Gobs on Sticks

Thoughts mostly (but not always) about the voice-over business, from London Voiceover Artist, Mike Cooper

  • About the author

    My name is Mike Cooper. I'm a full time Voiceover Artist living and working in London, and this is my blog. Find out more about me on my main website (there's a link further down this column), or if you'd like to hear some of my work, check out the files below.

Posts Tagged ‘blogs’

Excuse me… do you speak British?

Posted by MikeCooper on November 10, 2010

Voice casting websites are a something of a double-edged sword in the modern voiceover business. (Some might even say a “necessary evil”, or worse…) But among their better features, one of the really good things these sites enable a producer to do is to select the accent they want for their project.

The problem, of course, is that not all accents are the genuine article. Many of my American and Australian counterparts in the voiceover industry will list a “British accent” among their repertoire on such websites – just as a good number of my fellow Brits will list an American or Australian accent among theirs. But, as a producer, one of the things which will always show your production values as being lower than you would like in the media business is a bad accent –  i.e., one which is poorly performed – and the problem is that while a non-native speaker might not be able to tell the difference, anyone who grew up with that accent will immediately spot it as a ringer. Once that happens, your message is dead in the water. No one’s listening to the words in your spot anymore: they’re just marvelling at how it ever got on air in the first place.

Bad accents are nothing new, of course, and they vary in their degrees of cringeworthiness. Dick Van Dyke struck a blow for the cause with his famously bad Mockney in the film version of “Mary Poppins”, and it could be argued that we got our own back, to some degree, with Michael Crawford’s effort in “Helly Dolly” a few years later. (This would have probably been much more noticeable if the audience weren’t agasp at a young Barbra Streisand playing a role clearly thirty years her senior, but I digress). The accents performed by non-native speakers aren’t all that bad, admittedly, but I’m always intrigued when I see a British accent listed on a non-native’s demo list. And, truth be told, I’m almost always disappointed by the results, chucklesome though they often are.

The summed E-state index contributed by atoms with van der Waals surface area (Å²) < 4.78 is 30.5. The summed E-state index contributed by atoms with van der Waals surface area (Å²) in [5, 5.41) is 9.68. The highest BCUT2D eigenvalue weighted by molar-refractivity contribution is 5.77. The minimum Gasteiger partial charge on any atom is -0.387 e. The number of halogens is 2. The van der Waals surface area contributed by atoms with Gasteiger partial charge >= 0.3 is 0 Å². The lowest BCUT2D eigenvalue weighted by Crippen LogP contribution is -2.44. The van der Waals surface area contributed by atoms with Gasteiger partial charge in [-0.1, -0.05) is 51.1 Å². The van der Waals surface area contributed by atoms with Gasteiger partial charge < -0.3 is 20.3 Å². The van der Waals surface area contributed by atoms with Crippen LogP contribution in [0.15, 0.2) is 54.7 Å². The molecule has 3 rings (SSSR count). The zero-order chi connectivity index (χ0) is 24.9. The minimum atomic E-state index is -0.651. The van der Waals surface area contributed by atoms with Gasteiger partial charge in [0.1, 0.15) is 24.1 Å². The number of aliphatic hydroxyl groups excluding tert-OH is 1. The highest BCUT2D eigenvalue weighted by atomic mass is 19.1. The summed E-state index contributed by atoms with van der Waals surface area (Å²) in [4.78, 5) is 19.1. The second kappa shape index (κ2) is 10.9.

In the interests of transparency, I do list an Australian accent as one of the things I can perform, but then I lived with an Aussie at very close quarters for six years and I feel I can capture the nuance without going over the top and turning into Crocodile Dundee or Rolf Harris. The Australian Tourism Board apparently agreed when they booked me for a series of Canadian TV spots last year, so “fair dos”…

All this notwithstanding, I always try to be honest about my abilities (or lack thereof) and as such I have turned down the invitation to “wow” the audience with my (frankly laughable) “English – North American” on more than one occasion. That said, in the interests of doing my bit for the “Special Relationship”, I’ve just married one, so it’s not out of the question as we go forward.

Anyway, back to the point…